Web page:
Bread crumbs
Grated cheese
Bake the dishin a moderate oven 3750
for about 25 minutes.

(NEXT WEEK: Barbecue Sauce.)




"Two pages of facts
about the figures
behind the men
behind the gun."


This past Monday we filled up both
rooms of the new Red Cross Headquart-
ers over'the Vanity Box Beauty Shoppe.
As usual, all fingers and tongues were
busy. We understand a popular soft-
drink cooler is to be installed, so
that will be another drawing card.
You miss a lot by not coming down and
the Red Cross misses you and we do
mean you!
Mrs. Maxwell, Ls. Moore, Mrs. Pluen-
neke and Mrs. Blomquist have just fin-
ished a very complex Staff Assistant's
course and are now doing field work in
that capacity at the local headquart-
ers. Vfe hear that the uniforms they
will wear while on duty are quite
For those of you who have struggled
or are still struggling with First Aid,
we submit a little ditty which has
been brought to our attention, to wit:

By Amy Grief

"Lady, if you see me lying
On the ground and (maybe) dying,
Let my gore run, bright and free;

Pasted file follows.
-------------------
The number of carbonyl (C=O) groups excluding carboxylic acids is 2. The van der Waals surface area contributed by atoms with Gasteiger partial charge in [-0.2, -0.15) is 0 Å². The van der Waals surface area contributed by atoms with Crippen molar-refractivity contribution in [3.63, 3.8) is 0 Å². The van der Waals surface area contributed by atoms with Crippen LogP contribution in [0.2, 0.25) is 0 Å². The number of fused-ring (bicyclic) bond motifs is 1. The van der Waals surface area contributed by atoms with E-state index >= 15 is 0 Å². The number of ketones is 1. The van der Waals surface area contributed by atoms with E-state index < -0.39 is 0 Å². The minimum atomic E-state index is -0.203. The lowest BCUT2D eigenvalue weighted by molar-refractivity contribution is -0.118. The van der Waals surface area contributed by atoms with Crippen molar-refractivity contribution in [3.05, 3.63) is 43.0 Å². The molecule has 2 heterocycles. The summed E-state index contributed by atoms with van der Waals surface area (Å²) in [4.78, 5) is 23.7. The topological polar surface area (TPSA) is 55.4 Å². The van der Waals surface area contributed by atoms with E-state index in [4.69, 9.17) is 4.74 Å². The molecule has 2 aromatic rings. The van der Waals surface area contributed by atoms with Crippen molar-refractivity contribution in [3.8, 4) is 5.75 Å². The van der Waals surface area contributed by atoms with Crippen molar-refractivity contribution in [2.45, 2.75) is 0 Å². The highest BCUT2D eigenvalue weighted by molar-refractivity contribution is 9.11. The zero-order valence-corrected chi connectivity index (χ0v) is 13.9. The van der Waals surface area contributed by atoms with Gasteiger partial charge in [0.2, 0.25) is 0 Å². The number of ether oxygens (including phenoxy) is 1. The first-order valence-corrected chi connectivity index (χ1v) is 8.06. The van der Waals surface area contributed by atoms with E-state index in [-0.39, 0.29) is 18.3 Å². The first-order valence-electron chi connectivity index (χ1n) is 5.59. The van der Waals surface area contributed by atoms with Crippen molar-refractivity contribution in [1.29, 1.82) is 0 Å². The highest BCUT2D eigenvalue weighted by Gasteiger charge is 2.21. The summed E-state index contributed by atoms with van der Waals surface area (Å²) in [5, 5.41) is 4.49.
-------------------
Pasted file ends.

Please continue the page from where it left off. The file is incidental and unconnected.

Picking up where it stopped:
Don't attempt to bandage me.
While there's life, there's hope,
So pet, Don't apply a tourniquet;
Do not give, for my salvation,
"Artificial respiration"I
Do not stretch my bones or joints,
Do not press my "pressure points"I
If "queer symptoms" you should see,
Don't experiment on me!
If I'm suffering from "shock",
Take a walk around the block!
If you must be busy, pray,
Help to keep the crowds away!
So, whatever my condition,
Phone at once for a physician!
Let me lie; I'll take a chance
Waiting for the ambulance!
From "First Aid" I beg release--
Lady, let me die in peace!

Mrs. Bryan and Mrs. Maxwell distin-
guished themselves in our final bowl-
ing battle with the respective scores
of 155, 143, and 141...Where did you
get that fiery sunburn, Mrs. Waugh?
We especially liked the eyeglassed
Whoever tells Mrs. Maxwell that she
should never run with the bowling ball
will have to answer to her team...They
like the way she bowls...With the new